Sabine Baring-Gould

From Academic Kids

The Reverend Sabine Baring-Gould (1834January 2 1924) was an English Victorian hagiographer, antiquarian, novelist and eclectic scholar. His bibliography lists over 500 separate publications. His family home in Devon, Lewtrenchard Manor, has been successfully preserved as he rebuilt it and is today an hotel. He is particularly remembered as a writer of hymns, the best-known being Onward, Christian Soldiers and Now the Day is Over.

He regarded as his principal achievement the collection of folk songs that he made with the help of the ordinary people of Devon and Cornwall. His first book of songs, Songs of the West (1889–91), was the first collection published for the mass market, Though he had to modify the words of some songs which were too rude for Victorian ears, he left his original manuscripts for future students of folk song. His work preserved many beautiful pieces of music and their lyrics which otherwise might have been lost.

Baring-Gould produced a second collection called A Garland of Country Songs. For a second edition of Songs of the West (1905) he collaborated with the collector Cecil Sharp. They also produced English Folk Songs for Schools in 1907. This collection of 53 songs was adopted for the UK schools curriculum, for the next 60 years.

Sharp dedicated his English Folk Song—Some Conclusions to Baring-Gould. The folk-song manuscripts from Baring-Gould's personal library and from public libraries have been puublished as a microfiche edition available for study in the main Devon Libraries and other places. In addition 30 boxes of unpublished manuscript material on other topics (the Killerton manuscripts) are kept in the Devon County Record Office.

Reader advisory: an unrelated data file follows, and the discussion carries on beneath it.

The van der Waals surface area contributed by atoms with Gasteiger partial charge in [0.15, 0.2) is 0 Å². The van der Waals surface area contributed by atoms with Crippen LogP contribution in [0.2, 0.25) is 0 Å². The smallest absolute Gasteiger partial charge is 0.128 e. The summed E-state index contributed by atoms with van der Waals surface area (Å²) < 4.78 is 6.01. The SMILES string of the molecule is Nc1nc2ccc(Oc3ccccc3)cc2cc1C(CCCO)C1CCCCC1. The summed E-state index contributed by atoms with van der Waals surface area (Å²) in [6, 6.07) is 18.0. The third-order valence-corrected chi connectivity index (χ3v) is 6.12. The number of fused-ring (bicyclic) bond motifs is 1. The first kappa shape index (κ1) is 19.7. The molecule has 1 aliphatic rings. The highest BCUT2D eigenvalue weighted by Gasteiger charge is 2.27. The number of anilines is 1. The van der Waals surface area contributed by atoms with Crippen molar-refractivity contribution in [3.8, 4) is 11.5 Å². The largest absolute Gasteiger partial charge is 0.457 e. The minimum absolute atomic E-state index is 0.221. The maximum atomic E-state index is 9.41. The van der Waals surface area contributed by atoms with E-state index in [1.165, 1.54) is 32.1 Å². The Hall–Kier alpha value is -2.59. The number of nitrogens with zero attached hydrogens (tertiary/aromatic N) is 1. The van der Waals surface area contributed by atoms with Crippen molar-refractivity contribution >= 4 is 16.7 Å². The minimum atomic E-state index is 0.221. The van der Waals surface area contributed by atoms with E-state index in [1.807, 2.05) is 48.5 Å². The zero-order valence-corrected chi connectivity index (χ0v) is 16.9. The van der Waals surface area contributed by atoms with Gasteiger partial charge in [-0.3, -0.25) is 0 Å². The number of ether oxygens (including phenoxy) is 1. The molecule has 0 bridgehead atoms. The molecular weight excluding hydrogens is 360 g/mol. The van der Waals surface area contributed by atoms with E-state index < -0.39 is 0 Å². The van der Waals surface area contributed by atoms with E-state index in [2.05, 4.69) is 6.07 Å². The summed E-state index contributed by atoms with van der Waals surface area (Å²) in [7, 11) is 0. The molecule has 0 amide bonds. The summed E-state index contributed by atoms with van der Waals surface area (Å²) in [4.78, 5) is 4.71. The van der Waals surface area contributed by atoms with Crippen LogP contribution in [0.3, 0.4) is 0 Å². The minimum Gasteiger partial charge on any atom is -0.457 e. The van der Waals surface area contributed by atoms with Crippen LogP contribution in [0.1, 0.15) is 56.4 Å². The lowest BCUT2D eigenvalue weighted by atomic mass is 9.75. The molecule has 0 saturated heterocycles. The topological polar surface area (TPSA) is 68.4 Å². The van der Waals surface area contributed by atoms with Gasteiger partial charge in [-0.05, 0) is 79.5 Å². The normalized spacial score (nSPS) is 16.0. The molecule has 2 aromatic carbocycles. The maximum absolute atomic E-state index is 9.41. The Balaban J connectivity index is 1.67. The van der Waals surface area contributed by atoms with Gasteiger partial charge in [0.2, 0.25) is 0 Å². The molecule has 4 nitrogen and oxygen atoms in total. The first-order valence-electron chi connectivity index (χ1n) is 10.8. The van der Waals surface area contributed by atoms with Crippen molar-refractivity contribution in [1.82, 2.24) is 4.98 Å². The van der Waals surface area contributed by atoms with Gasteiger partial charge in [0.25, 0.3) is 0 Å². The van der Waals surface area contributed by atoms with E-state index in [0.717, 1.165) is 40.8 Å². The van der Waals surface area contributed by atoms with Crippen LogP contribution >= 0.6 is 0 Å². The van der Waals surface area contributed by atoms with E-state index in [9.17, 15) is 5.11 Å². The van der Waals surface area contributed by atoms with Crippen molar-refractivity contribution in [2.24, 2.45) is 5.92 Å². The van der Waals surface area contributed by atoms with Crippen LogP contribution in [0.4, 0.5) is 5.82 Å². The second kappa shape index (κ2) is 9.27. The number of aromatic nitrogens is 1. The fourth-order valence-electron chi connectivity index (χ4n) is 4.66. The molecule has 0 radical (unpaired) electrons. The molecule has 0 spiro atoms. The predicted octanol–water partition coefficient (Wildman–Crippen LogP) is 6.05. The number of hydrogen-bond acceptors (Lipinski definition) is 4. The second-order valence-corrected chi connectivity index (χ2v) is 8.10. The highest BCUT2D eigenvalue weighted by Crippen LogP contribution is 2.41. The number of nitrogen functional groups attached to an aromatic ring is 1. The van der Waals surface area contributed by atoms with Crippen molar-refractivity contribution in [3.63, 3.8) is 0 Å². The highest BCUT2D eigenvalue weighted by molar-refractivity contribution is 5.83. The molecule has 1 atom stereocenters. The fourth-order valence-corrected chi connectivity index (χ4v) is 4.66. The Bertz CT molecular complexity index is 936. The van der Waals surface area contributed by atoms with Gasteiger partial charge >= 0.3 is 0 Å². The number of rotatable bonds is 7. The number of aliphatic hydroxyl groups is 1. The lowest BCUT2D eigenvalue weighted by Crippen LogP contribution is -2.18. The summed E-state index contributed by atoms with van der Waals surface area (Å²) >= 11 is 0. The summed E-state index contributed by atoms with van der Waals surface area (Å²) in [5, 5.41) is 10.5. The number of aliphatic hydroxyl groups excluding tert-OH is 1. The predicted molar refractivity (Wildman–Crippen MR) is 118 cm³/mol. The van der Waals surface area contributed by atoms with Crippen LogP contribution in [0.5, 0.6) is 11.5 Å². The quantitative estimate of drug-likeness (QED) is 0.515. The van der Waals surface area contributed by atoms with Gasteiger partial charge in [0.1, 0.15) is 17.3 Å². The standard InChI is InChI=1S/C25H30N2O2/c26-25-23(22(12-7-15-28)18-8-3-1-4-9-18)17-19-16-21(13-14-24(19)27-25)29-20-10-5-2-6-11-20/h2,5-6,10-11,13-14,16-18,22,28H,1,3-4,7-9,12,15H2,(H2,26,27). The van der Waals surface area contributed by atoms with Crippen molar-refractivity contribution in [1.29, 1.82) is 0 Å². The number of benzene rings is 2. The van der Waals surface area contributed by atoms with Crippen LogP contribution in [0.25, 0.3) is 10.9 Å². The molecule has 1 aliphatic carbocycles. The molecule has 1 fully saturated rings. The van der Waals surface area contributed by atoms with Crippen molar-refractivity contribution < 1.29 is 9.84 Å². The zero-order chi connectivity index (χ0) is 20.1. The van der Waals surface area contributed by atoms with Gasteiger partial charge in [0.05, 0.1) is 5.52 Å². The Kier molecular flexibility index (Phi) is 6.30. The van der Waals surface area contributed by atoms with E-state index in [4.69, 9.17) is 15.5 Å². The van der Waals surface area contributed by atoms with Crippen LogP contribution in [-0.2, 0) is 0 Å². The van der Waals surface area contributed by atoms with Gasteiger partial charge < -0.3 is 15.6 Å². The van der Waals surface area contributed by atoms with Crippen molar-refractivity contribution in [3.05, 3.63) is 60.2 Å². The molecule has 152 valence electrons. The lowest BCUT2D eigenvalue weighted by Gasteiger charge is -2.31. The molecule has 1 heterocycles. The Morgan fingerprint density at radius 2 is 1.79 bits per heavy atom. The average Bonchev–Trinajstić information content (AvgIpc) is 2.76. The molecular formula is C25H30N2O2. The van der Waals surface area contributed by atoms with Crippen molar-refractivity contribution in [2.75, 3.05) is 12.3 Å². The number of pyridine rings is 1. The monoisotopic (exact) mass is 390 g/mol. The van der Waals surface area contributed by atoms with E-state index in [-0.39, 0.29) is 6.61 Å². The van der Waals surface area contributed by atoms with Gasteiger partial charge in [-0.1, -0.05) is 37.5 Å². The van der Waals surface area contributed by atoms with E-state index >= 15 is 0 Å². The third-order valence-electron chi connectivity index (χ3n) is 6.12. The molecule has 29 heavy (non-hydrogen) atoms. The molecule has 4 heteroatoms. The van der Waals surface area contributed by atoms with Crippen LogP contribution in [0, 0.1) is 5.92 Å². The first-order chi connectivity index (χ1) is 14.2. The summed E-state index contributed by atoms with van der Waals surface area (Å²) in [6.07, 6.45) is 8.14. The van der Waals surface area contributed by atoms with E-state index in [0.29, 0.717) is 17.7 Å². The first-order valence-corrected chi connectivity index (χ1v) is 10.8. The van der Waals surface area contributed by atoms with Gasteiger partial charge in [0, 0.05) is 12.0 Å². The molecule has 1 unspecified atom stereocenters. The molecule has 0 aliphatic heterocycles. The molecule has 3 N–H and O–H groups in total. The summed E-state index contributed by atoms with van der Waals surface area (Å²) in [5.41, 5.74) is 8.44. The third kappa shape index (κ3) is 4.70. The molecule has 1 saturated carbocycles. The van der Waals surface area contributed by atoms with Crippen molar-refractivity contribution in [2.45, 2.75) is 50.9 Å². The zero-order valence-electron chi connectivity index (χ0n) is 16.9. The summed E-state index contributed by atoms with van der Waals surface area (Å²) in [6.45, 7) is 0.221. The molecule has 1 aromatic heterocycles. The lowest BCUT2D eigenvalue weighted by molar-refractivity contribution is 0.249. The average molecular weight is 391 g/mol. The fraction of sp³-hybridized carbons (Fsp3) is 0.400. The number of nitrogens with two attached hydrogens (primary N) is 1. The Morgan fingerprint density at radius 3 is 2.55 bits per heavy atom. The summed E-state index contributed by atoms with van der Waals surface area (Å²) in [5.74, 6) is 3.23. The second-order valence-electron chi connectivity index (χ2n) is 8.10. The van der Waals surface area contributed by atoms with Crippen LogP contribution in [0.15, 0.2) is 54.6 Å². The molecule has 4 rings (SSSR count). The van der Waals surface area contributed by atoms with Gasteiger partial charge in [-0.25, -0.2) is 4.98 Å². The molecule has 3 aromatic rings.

Baring-Gould wrote many novels, a 16-volume Lives of the Saints, and the biography of the eccentric poet-vicar of Morwenstow, Robert Stephen Hawker. His folkloric studies resulted in The Book of Were-Wolves (1865), one of the most frequently cited studies of lycanthropy. Half-way through, the topic changes to crimes only vaguely connected to werewolves, including grave desecration and cannibalism. Stories of his own eccentricity have been exaggerated. He did once, while teaching at Hurstpierpoint, have his pet bat on his shoulder.

While a curate in Horbury in Yorkshire, Baring-Gould met a mill girl named Grace Taylor. He sent her away to be educated, and then married her in 1868. The couple had 15 children.

One grandson, William Stuart Baring-Gould, was a noted Sherlock Holmes scholar who wrote a fictional biography of the great detective—in which, to make up for the lack of information about Holmes's early life, he based his account on the childhood of Sabine Baring-Gould.

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